Hard Work Finally Gets Rewarded

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A lot of the offseason moves have involved either popular drivers losing their rides very late in the game, or unproven foreign drivers getting rides. It’s about time that we had some good news regarding a very popular driver getting a good ride in the NTT IndyCar Series for the 2020 season.

On Monday morning, we learned that Conor Daly was confirmed for the Ed Carpenter Racing (ECR) No. 20 car for the non-ovals. He will also be in a third ECR car for the Indianapolis 500. That’s about as close to a fulltime ride as Daly can get without being on the grid for all seventeen races next season. That means that Daly will compete in all but four races of the 2020 season. Since he is only missing four ovals, Daly will not sit out a race until the series visits Texas Motor Speedway in June.

It appears that Daly will be bringing the Air Force sponsorship to the team. How that will appear on the car remains to be seen. They may be the primary sponsor when Daly is in the car or an associate sponsor for the whole season. I doubt that they will be on the sidepods when Ed Carpenter is in the car, but you never know.

That technically makes Daly a “ride buyer” but make no mistake – Conor Daly has earned this ride.

Conor Daly has been paying his dues in IndyCar since 2013, when he had a ride in the Indianapolis 500 with AJ Foyt. He spent most of 2013 and 2014 overseas in various racing series, but drove in five races in the 2015 season – one for Dale Coyne and four with Sam Schmidt. In my opinion, his most impressive drive was when he was called by Coyne to sub at the last minute at Long Beach for Rocky Moran, Jr., who broke his thumb in practice. The stat sheet shows that Daly finished seventeenth, but he kept his nose clean and brought the car home in one piece with essentially no practice time in the car. That was the day that Conor Daly got my attention.

It apparently got Dale Coyne’s attention because he put Daly in one of his cars for the full 2016 season. The results were not good, but he did manage a second-place finish at Belle Isle, a fourth at Watkins Glen and three other sixth-place finishes.

The next season saw Daly drive the second car at Foyt for the full season, while being teamed up with Carlos Muñoz. It did not go well for either driver and both were summarily kicked to the curb after the season. The firing took place while Conor Daly and Alexander Rossi were overseas competing in The Amazing Race. I’ve always been a fan of AJ and Larry Foyt, but I thought this was not handled well and I thought they were making scapegoats out of two good drivers. The results at Foyt since then, has proven that theory to be correct.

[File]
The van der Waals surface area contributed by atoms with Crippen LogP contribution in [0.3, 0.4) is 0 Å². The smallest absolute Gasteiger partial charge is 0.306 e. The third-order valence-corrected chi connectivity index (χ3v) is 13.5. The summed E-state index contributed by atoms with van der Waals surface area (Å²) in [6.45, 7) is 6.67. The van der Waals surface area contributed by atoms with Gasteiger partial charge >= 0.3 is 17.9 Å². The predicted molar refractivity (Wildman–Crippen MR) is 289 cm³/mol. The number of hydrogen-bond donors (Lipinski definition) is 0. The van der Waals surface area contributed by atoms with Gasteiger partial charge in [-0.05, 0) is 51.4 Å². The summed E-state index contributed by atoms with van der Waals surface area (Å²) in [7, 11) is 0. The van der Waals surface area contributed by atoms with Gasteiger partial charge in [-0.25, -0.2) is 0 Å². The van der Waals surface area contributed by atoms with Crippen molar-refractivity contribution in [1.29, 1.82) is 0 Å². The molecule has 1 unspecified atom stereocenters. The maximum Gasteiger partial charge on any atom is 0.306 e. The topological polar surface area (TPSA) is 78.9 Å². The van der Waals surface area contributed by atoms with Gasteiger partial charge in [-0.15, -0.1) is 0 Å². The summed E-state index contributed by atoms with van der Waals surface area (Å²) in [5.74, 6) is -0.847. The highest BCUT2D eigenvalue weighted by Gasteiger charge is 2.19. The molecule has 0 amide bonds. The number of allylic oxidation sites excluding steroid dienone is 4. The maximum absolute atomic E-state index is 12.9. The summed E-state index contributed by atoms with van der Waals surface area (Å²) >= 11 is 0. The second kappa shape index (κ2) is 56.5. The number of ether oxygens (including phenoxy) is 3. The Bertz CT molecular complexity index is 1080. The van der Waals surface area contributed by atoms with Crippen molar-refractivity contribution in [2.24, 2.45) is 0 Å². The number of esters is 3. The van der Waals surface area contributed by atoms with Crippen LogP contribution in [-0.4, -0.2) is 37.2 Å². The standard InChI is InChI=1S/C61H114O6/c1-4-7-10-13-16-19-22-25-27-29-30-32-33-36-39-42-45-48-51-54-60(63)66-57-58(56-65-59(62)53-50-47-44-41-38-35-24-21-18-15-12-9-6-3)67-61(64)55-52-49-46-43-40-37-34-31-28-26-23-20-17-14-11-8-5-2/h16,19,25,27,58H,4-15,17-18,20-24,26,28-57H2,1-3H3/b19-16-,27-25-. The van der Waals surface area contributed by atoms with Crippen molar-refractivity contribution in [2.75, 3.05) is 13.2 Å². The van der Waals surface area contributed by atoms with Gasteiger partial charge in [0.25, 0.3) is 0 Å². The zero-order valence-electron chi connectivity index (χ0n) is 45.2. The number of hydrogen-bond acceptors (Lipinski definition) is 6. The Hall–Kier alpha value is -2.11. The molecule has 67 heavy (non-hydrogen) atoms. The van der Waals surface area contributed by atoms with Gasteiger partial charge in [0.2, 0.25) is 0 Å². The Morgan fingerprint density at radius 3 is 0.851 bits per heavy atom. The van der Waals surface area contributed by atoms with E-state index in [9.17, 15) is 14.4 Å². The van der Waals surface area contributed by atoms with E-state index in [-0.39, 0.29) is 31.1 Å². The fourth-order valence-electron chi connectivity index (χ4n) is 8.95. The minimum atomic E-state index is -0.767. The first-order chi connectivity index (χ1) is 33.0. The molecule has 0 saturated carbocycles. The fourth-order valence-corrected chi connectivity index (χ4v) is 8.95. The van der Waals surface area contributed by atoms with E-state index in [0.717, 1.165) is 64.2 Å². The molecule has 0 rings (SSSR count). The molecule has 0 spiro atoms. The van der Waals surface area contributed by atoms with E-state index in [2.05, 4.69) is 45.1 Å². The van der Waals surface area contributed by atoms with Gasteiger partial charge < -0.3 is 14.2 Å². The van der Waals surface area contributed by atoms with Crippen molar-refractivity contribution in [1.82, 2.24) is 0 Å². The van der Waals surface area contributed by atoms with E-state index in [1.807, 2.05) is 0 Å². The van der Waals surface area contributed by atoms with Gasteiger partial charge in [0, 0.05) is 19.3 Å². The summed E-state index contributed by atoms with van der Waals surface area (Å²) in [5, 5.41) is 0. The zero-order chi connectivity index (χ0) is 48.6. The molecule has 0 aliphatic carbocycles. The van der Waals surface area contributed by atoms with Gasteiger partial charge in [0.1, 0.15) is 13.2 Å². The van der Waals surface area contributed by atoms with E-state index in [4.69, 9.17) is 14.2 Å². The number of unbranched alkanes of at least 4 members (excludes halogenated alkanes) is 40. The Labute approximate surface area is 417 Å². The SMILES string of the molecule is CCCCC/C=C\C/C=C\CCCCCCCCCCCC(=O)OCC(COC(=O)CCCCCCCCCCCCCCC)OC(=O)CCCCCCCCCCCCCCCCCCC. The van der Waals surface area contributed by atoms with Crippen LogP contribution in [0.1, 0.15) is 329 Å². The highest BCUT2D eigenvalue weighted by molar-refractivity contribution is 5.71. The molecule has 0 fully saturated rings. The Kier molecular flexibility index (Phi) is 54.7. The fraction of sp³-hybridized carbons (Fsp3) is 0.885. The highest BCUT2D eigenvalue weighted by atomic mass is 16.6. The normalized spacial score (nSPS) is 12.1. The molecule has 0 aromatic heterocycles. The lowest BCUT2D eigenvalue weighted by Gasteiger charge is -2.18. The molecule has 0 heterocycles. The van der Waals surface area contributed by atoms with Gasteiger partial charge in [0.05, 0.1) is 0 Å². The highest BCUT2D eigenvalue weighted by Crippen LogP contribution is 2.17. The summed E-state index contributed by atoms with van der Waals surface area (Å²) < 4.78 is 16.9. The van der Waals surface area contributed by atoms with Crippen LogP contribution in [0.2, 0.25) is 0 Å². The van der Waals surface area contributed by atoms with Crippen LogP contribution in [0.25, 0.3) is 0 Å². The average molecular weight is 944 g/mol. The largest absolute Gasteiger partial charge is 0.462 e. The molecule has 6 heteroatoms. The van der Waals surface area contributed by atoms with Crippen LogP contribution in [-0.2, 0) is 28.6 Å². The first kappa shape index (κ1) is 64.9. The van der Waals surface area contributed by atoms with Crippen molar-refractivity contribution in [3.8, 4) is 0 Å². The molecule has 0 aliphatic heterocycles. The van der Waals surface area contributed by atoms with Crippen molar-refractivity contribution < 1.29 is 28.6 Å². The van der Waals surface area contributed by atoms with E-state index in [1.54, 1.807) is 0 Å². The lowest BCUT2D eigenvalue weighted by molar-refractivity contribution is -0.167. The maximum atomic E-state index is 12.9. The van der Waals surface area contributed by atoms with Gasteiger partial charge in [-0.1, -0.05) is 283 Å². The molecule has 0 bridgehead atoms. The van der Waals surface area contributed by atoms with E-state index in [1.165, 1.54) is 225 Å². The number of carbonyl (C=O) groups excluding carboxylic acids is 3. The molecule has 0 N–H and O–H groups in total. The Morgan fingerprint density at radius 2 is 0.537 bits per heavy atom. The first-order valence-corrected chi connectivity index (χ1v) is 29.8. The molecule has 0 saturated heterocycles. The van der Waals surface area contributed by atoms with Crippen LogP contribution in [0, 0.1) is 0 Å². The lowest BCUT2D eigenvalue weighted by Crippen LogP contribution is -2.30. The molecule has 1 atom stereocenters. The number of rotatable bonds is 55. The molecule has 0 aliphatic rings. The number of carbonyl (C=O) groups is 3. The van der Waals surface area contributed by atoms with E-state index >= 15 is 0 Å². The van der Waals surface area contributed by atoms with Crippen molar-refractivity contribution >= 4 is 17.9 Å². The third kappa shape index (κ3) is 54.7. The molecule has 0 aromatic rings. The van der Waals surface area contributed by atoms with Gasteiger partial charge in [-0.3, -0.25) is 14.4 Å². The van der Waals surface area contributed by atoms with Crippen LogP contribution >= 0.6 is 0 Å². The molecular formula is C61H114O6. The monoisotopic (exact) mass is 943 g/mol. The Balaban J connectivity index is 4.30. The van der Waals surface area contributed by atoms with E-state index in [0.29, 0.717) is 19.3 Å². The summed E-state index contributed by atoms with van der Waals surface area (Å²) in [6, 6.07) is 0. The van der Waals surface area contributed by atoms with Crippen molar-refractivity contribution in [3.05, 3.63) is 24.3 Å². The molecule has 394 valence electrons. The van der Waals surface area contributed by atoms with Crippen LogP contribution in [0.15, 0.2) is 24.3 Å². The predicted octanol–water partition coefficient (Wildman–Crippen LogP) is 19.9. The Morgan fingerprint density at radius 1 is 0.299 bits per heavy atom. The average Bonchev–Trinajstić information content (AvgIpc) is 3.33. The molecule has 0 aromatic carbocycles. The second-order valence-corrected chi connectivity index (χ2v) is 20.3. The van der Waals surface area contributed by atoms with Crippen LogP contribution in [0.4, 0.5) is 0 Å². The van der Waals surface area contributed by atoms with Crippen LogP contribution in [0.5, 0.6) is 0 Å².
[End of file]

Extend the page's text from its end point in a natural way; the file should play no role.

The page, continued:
As is usually the case, when drivers leave Foyt – it was slim pickings for both drivers. Muñoz drove once since then – in the 2018 Indianapolis 500. Daly has hustled and made himself available anytime a driver was either injured, fired or generally unavailable; and squeezed eleven races out of the past two seasons.

When Harding Racing decided to move away from Gabby Chaves in 2018, they turned to Conor Daly for three races. It wasn’t spectacular, but he managed a thirteenth and fifteenth out of a car that had done nothing for most of the season.

This past season, Daly drove in seven races for three different teams. His Indianapolis 500 plans with Andretti Autosport were announced early on, so he spent the first couple of months of the season with them. Immediately after Indianapolis, Max Chilton announced he no longer wanted to run the ovals. Daly climbed into the car at Texas and finished eleventh in a car that had been putting up dismal results prior to Texas – very similar to what he did for Harding the previous year.

Daly drove in four oval races for Carlin this past season. His results were the aforementioned eleventh at Texas, thirteenth at Iowa, eleventh at Pocono and sixth at Gateway. Those were pretty much the only bright spots in a dismal season at Carlin.

At the end of the season, there were rumors that Daly might have his choice of fulltime rides for 2020. Before Colton Herta was confirmed in a fifth Andretti car, some thought he had performed well enough at Indianapolis and Laguna Seca to merit the full season. Knowing that Colton Herta was most likely headed there, I didn’t think that Michael Andretti had any intention of running six cars; so I considered that a long shot.